The story of Porgy and Bess is set in the fictional Catfish Row area of Charleston, South Carolina. That area was based on the actual Cabbage Row section – the low country regions of the outer bank islands east of the city. This was swamp land perfect for the cultivation of rice…….and the breeding of malaria infected mosquitoes. Africans were largely immune to such diseases but whites were not. Historically, this low country area was abandoned by white land owners and left to poor white overseers and black slaves imported from eastern Africa who were used to work in swampy rice fields. These African slaves created their own unique identity called the Gullah culture -free of white influences and one which remains vibrant today. Gullah culture has its own language, food, music, art and traditions which largely borrow from black African roots. It thrived in its isolation from the white world and is therefore hailed today as an inspiration for blacks precisely because it preserves much that is African. Heyward and Gershwin borrowed heavily from Gullah culture in their writing of Porgy and Bess.
The opera is a tale of despair, death, murder, and drugs. Like all great tragedies, however, it also embodies themes of uplifting loyalty, love and hope. Ambrose Heyward, who wrote the libretto, based his story about the character Porgy on an actual man. The story’s tragedy is thus founded not on white racist mythology but on elements of truth.
As I said, many critics even today decry this story as one that perpetuates the worse aspects of black life. It seems to validate white racist views that African-American culture is one of loose morals, fighting and rampant crime. Indeed, its story might just as easily be set in the confines of Over-the-Rhine and yet, to reduce its themes to one of drugs, murder and infidelity is to miss its evocative nature as a universally human story.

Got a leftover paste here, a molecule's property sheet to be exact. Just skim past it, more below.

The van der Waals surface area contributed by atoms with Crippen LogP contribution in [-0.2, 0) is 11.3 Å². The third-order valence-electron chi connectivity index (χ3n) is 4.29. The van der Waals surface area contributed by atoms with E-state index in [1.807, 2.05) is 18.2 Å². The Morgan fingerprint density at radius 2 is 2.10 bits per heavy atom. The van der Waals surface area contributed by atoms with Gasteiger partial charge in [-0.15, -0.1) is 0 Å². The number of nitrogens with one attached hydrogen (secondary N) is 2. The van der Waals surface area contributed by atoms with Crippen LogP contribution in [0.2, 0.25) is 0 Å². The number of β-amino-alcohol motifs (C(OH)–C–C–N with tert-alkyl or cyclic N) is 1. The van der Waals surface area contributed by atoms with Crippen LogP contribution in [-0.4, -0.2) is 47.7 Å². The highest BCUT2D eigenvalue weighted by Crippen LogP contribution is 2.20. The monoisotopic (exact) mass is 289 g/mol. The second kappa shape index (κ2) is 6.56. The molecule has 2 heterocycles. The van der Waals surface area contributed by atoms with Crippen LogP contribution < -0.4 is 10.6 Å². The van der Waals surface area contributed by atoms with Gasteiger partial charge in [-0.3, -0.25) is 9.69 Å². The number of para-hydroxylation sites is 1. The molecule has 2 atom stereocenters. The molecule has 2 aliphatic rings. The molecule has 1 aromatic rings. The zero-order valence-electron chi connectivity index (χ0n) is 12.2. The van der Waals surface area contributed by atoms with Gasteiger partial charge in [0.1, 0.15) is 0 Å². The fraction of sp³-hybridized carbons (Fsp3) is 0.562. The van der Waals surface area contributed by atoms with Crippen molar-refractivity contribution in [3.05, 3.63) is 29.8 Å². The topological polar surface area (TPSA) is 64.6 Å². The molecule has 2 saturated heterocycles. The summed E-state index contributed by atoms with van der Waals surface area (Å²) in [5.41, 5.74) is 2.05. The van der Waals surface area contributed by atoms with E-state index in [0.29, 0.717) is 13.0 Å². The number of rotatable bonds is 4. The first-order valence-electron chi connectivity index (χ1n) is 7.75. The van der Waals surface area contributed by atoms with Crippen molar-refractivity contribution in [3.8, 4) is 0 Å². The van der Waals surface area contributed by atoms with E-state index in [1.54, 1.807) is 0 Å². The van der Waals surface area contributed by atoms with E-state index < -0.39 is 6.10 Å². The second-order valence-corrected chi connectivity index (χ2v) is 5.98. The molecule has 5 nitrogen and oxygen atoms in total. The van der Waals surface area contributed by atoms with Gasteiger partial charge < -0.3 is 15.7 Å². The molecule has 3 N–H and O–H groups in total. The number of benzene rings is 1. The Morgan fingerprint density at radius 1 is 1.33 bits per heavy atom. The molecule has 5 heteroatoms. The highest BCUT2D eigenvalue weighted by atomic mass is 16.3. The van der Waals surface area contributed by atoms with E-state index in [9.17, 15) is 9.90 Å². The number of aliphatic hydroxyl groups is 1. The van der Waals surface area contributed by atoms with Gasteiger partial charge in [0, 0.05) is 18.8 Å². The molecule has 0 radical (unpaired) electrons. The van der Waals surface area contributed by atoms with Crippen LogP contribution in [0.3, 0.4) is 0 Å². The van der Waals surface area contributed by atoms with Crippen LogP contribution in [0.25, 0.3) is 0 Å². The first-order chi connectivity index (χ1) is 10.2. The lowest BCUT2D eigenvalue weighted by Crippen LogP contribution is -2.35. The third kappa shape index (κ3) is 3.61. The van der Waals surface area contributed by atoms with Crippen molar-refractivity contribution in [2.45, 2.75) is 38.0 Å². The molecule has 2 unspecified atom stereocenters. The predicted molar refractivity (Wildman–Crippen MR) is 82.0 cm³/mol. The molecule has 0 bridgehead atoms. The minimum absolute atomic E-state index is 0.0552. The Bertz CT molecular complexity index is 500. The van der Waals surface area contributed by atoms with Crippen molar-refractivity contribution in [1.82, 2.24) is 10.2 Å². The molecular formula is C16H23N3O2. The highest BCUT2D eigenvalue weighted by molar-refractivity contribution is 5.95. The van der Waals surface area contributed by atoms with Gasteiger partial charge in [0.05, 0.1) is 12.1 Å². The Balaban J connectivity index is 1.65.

Porgy is a crippled man of little means who nevertheless has a cheerily positive outlook on life and who loves, from afar, the beautiful and flirtatious Bess. She continues to succumb to the seductions of life – men who want sex and who buy it with drugs and crime. As an essentially good person, Bess is an addict and eventually flees Charleston for New York City, pulled along by the drug pusher who plays to her weaknesses. Porgy is in love with Bess and even murders one of her nefarious suitors. In the midst of this central story line, a hurricane hits the coast and takes the life of Clara and her husband Jake – two members of the community and associates of Porgy and Bess. At the conclusion of the story, Porgy is setting off for New York City, a place he did not know. In an image worthy of Don Quixote, Porgy departs by goat cart in a desperate but hope filled crusade to find and rescue the woman he loves.
In the tradition of Hamlet, Othello or Don Quixote, Porgy is a tragic hero – crippled in his own way but determined to overcome. In the same manner, Bess is crippled by her addiction to drugs and men. Far from being a caricature of black life, the story brings to mind universal themes of human weakness, failure, pain and loss. As tragic as the story might be, it refuses to wallow in human misery. Like all of us who face struggle and hardship, the characters are amazingly resilient in their effort to overcome.
And that is the central message of the opera and of its signature song “Summertime” – one that is sung at three different times by three different characters – thus lending to it the hope that any person harbors in their soul. The song is first sung by Clara to her baby – a lullaby intended to soothe and calm. It is sung again by Bess – this time after the baby’s mother and father die in the hurricane. Finally, Porgy sings pieces of the song in his hope filled preparations to find Bess in New York.
Such hope and positive thinking are persistent themes of this song and of other black spirituals. Life may be full of pain, and despair may be a reality ….. yet, in our minds, we must conjure the easy life of languid summer days full of peace and plenty. Don’t you cry, child. Mommy and daddy are here – life is tough but hope is stronger. One of these days, child, you will rise like a phoenix from the ashes of this life, spreading angel wings to fly off in your own resurrection to find heaven on earth.
This theme of finding peace is a hallmark of black spiritual music. It is a hallmark of the African-American experience. Black spirituals are a means to cope with years of slavery, hellish discrimination and bitter inequality. Drawing strongly from Biblical themes and imagery, “Summertime” continues the tradition of black spirituals that originated during slavery – ones like “Sweet Chariot”, “Down by the Riverside”, and “Joshua fit the Battle of Jericho” – all speaking to the hope and promise of redemption. African-American slaves identified strongly with the Jewish exodus story – that of Egyptian slavery, escape, endurance and freedom in the promised land. Moses and Jesus were figures of deliverance to the black slave or poor share-cropper – god-like heroes who will redeem the enslaved, poor and weak.